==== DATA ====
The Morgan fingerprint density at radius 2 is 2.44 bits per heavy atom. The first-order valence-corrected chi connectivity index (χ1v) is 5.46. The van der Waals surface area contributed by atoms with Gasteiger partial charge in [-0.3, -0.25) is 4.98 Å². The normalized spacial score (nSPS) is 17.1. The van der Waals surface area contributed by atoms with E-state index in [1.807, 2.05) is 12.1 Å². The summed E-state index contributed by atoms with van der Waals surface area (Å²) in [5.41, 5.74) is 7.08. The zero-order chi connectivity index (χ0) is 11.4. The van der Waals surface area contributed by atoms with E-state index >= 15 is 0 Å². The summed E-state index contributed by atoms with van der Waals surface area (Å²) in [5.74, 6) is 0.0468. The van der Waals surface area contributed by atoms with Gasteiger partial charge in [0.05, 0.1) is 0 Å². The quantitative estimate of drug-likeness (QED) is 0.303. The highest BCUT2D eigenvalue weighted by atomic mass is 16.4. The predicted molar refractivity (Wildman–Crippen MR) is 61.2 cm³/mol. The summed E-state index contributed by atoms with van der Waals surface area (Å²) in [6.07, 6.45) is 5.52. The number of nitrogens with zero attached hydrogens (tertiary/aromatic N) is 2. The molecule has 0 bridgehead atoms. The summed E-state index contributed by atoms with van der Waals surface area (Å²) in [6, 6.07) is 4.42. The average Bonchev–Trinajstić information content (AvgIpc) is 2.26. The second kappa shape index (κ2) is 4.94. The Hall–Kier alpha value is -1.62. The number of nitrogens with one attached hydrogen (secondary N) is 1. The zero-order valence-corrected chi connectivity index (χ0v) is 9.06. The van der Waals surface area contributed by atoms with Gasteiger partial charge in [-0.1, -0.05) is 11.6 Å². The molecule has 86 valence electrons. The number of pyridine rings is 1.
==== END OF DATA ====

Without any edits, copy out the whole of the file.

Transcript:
The Morgan fingerprint density at radius 2 is 2.44 bits per heavy atom. The first-order valence-corrected chi connectivity index (χ1v) is 5.46. The van der Waals surface area contributed by atoms with Gasteiger partial charge in [-0.3, -0.25) is 4.98 Å². The normalized spacial score (nSPS) is 17.1. The van der Waals surface area contributed by atoms with E-state index in [1.807, 2.05) is 12.1 Å². The summed E-state index contributed by atoms with van der Waals surface area (Å²) in [5.41, 5.74) is 7.08. The zero-order chi connectivity index (χ0) is 11.4. The van der Waals surface area contributed by atoms with E-state index >= 15 is 0 Å². The summed E-state index contributed by atoms with van der Waals surface area (Å²) in [5.74, 6) is 0.0468. The van der Waals surface area contributed by atoms with Gasteiger partial charge in [0.05, 0.1) is 0 Å². The quantitative estimate of drug-likeness (QED) is 0.303. The highest BCUT2D eigenvalue weighted by atomic mass is 16.4. The predicted molar refractivity (Wildman–Crippen MR) is 61.2 cm³/mol. The summed E-state index contributed by atoms with van der Waals surface area (Å²) in [6.07, 6.45) is 5.52. The number of nitrogens with zero attached hydrogens (tertiary/aromatic N) is 2. The molecule has 0 bridgehead atoms. The summed E-state index contributed by atoms with van der Waals surface area (Å²) in [6, 6.07) is 4.42. The average Bonchev–Trinajstić information content (AvgIpc) is 2.26. The second kappa shape index (κ2) is 4.94. The Hall–Kier alpha value is -1.62. The number of nitrogens with one attached hydrogen (secondary N) is 1. The zero-order valence-corrected chi connectivity index (χ0v) is 9.06. The van der Waals surface area contributed by atoms with Gasteiger partial charge in [-0.1, -0.05) is 11.6 Å². The molecule has 86 valence electrons. The number of pyridine rings is 1.